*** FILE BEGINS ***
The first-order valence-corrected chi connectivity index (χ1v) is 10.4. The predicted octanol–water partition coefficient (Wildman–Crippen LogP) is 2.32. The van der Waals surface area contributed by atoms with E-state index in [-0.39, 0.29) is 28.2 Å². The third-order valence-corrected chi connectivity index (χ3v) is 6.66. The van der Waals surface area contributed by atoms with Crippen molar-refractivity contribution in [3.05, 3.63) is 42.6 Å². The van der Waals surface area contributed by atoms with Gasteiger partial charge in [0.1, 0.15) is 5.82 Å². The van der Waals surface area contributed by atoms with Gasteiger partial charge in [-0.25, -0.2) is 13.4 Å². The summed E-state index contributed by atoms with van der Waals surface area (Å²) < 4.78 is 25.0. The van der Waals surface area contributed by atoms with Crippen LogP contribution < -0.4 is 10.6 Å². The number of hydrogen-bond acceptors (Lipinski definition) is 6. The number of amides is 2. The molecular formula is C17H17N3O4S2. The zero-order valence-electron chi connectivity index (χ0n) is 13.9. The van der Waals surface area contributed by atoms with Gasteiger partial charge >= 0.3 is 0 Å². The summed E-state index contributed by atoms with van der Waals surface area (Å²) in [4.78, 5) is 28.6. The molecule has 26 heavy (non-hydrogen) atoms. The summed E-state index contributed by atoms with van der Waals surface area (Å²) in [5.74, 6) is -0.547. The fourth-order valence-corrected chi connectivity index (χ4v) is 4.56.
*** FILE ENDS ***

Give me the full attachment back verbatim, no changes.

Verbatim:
The first-order valence-corrected chi connectivity index (χ1v) is 10.4. The predicted octanol–water partition coefficient (Wildman–Crippen LogP) is 2.32. The van der Waals surface area contributed by atoms with E-state index in [-0.39, 0.29) is 28.2 Å². The third-order valence-corrected chi connectivity index (χ3v) is 6.66. The van der Waals surface area contributed by atoms with Crippen molar-refractivity contribution in [3.05, 3.63) is 42.6 Å². The van der Waals surface area contributed by atoms with Gasteiger partial charge in [0.1, 0.15) is 5.82 Å². The van der Waals surface area contributed by atoms with Gasteiger partial charge in [-0.25, -0.2) is 13.4 Å². The summed E-state index contributed by atoms with van der Waals surface area (Å²) < 4.78 is 25.0. The van der Waals surface area contributed by atoms with Crippen LogP contribution < -0.4 is 10.6 Å². The number of hydrogen-bond acceptors (Lipinski definition) is 6. The number of amides is 2. The molecular formula is C17H17N3O4S2. The zero-order valence-electron chi connectivity index (χ0n) is 13.9. The van der Waals surface area contributed by atoms with Gasteiger partial charge >= 0.3 is 0 Å². The summed E-state index contributed by atoms with van der Waals surface area (Å²) in [4.78, 5) is 28.6. The molecule has 26 heavy (non-hydrogen) atoms. The summed E-state index contributed by atoms with van der Waals surface area (Å²) in [5.74, 6) is -0.547. The fourth-order valence-corrected chi connectivity index (χ4v) is 4.56.